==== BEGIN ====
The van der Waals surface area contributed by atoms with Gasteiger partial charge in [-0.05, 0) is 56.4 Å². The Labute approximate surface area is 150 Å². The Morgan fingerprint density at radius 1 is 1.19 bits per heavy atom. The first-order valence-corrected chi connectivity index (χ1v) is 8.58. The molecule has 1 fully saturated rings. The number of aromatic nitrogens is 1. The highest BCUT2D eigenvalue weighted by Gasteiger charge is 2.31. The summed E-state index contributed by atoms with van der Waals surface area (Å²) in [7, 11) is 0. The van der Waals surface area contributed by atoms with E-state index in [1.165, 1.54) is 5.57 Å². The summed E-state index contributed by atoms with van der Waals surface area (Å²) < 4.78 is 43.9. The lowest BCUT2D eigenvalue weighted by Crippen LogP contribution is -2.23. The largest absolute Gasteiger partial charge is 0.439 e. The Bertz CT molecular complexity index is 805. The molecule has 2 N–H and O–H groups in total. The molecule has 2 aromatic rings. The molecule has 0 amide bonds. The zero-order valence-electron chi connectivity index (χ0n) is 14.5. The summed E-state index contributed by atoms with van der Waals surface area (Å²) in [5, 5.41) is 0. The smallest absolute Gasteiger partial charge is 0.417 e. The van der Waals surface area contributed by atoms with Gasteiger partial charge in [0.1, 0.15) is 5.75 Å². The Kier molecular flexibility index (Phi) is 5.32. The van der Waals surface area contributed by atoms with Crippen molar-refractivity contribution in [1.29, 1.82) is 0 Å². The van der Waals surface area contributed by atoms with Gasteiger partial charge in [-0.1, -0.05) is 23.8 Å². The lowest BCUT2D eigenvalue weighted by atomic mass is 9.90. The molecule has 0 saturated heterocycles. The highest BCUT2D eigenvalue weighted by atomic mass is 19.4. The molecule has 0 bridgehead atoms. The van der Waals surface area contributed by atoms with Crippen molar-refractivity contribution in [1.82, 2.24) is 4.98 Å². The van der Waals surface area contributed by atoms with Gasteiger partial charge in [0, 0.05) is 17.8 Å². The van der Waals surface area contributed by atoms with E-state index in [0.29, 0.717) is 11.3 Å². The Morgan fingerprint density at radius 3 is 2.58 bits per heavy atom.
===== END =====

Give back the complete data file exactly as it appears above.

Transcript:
The van der Waals surface area contributed by atoms with Gasteiger partial charge in [-0.05, 0) is 56.4 Å². The Labute approximate surface area is 150 Å². The Morgan fingerprint density at radius 1 is 1.19 bits per heavy atom. The first-order valence-corrected chi connectivity index (χ1v) is 8.58. The molecule has 1 fully saturated rings. The number of aromatic nitrogens is 1. The highest BCUT2D eigenvalue weighted by Gasteiger charge is 2.31. The summed E-state index contributed by atoms with van der Waals surface area (Å²) in [7, 11) is 0. The van der Waals surface area contributed by atoms with E-state index in [1.165, 1.54) is 5.57 Å². The summed E-state index contributed by atoms with van der Waals surface area (Å²) < 4.78 is 43.9. The lowest BCUT2D eigenvalue weighted by Crippen LogP contribution is -2.23. The largest absolute Gasteiger partial charge is 0.439 e. The Bertz CT molecular complexity index is 805. The molecule has 2 N–H and O–H groups in total. The molecule has 2 aromatic rings. The molecule has 0 amide bonds. The zero-order valence-electron chi connectivity index (χ0n) is 14.5. The summed E-state index contributed by atoms with van der Waals surface area (Å²) in [5, 5.41) is 0. The smallest absolute Gasteiger partial charge is 0.417 e. The van der Waals surface area contributed by atoms with Gasteiger partial charge in [0.1, 0.15) is 5.75 Å². The Kier molecular flexibility index (Phi) is 5.32. The van der Waals surface area contributed by atoms with Crippen molar-refractivity contribution in [1.29, 1.82) is 0 Å². The van der Waals surface area contributed by atoms with Gasteiger partial charge in [-0.1, -0.05) is 23.8 Å². The lowest BCUT2D eigenvalue weighted by atomic mass is 9.90. The molecule has 0 saturated heterocycles. The highest BCUT2D eigenvalue weighted by atomic mass is 19.4. The molecule has 0 bridgehead atoms. The van der Waals surface area contributed by atoms with Crippen molar-refractivity contribution in [1.82, 2.24) is 4.98 Å². The van der Waals surface area contributed by atoms with Gasteiger partial charge in [0, 0.05) is 17.8 Å². The van der Waals surface area contributed by atoms with E-state index in [0.29, 0.717) is 11.3 Å². The Morgan fingerprint density at radius 3 is 2.58 bits per heavy atom.